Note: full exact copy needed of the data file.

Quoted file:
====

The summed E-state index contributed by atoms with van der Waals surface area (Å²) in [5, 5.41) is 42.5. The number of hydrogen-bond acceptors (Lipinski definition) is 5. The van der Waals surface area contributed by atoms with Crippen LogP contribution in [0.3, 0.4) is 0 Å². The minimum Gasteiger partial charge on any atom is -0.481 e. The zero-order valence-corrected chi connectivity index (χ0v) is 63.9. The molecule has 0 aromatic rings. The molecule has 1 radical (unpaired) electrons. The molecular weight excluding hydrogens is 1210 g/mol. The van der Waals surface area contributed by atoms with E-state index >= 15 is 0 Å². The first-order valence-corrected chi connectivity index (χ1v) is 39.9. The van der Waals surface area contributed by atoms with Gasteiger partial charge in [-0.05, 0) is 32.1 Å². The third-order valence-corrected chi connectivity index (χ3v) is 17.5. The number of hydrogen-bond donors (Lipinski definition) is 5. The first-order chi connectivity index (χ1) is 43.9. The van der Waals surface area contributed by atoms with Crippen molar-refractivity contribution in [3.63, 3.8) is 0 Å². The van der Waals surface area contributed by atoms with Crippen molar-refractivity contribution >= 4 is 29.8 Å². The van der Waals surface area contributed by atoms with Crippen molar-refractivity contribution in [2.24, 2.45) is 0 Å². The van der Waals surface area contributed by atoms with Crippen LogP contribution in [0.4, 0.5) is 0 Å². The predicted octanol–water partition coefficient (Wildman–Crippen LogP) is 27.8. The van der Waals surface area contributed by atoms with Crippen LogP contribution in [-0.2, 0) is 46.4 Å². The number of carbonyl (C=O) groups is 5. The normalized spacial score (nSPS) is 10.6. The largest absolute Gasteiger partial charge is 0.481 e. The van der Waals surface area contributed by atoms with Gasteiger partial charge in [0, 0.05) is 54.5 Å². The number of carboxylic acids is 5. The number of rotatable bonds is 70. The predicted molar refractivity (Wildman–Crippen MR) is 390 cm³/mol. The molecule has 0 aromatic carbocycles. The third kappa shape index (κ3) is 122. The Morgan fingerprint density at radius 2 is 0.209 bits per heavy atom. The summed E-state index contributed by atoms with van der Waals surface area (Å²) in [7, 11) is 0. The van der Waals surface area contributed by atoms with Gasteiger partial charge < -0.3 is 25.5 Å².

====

The summed E-state index contributed by atoms with van der Waals surface area (Å²) in [5, 5.41) is 42.5. The number of hydrogen-bond acceptors (Lipinski definition) is 5. The van der Waals surface area contributed by atoms with Crippen LogP contribution in [0.3, 0.4) is 0 Å². The minimum Gasteiger partial charge on any atom is -0.481 e. The zero-order valence-corrected chi connectivity index (χ0v) is 63.9. The molecule has 0 aromatic rings. The molecule has 1 radical (unpaired) electrons. The molecular weight excluding hydrogens is 1210 g/mol. The van der Waals surface area contributed by atoms with E-state index >= 15 is 0 Å². The first-order valence-corrected chi connectivity index (χ1v) is 39.9. The van der Waals surface area contributed by atoms with Gasteiger partial charge in [-0.05, 0) is 32.1 Å². The third-order valence-corrected chi connectivity index (χ3v) is 17.5. The number of hydrogen-bond donors (Lipinski definition) is 5. The first-order chi connectivity index (χ1) is 43.9. The van der Waals surface area contributed by atoms with Crippen molar-refractivity contribution in [3.63, 3.8) is 0 Å². The van der Waals surface area contributed by atoms with Crippen molar-refractivity contribution >= 4 is 29.8 Å². The van der Waals surface area contributed by atoms with Crippen molar-refractivity contribution in [2.24, 2.45) is 0 Å². The van der Waals surface area contributed by atoms with Crippen LogP contribution in [0.4, 0.5) is 0 Å². The predicted octanol–water partition coefficient (Wildman–Crippen LogP) is 27.8. The van der Waals surface area contributed by atoms with Crippen LogP contribution in [-0.2, 0) is 46.4 Å². The number of carbonyl (C=O) groups is 5. The normalized spacial score (nSPS) is 10.6. The largest absolute Gasteiger partial charge is 0.481 e. The van der Waals surface area contributed by atoms with Gasteiger partial charge in [0, 0.05) is 54.5 Å². The number of carboxylic acids is 5. The number of rotatable bonds is 70. The predicted molar refractivity (Wildman–Crippen MR) is 390 cm³/mol. The molecule has 0 aromatic carbocycles. The third kappa shape index (κ3) is 122. The Morgan fingerprint density at radius 2 is 0.209 bits per heavy atom. The summed E-state index contributed by atoms with van der Waals surface area (Å²) in [7, 11) is 0. The van der Waals surface area contributed by atoms with Gasteiger partial charge < -0.3 is 25.5 Å².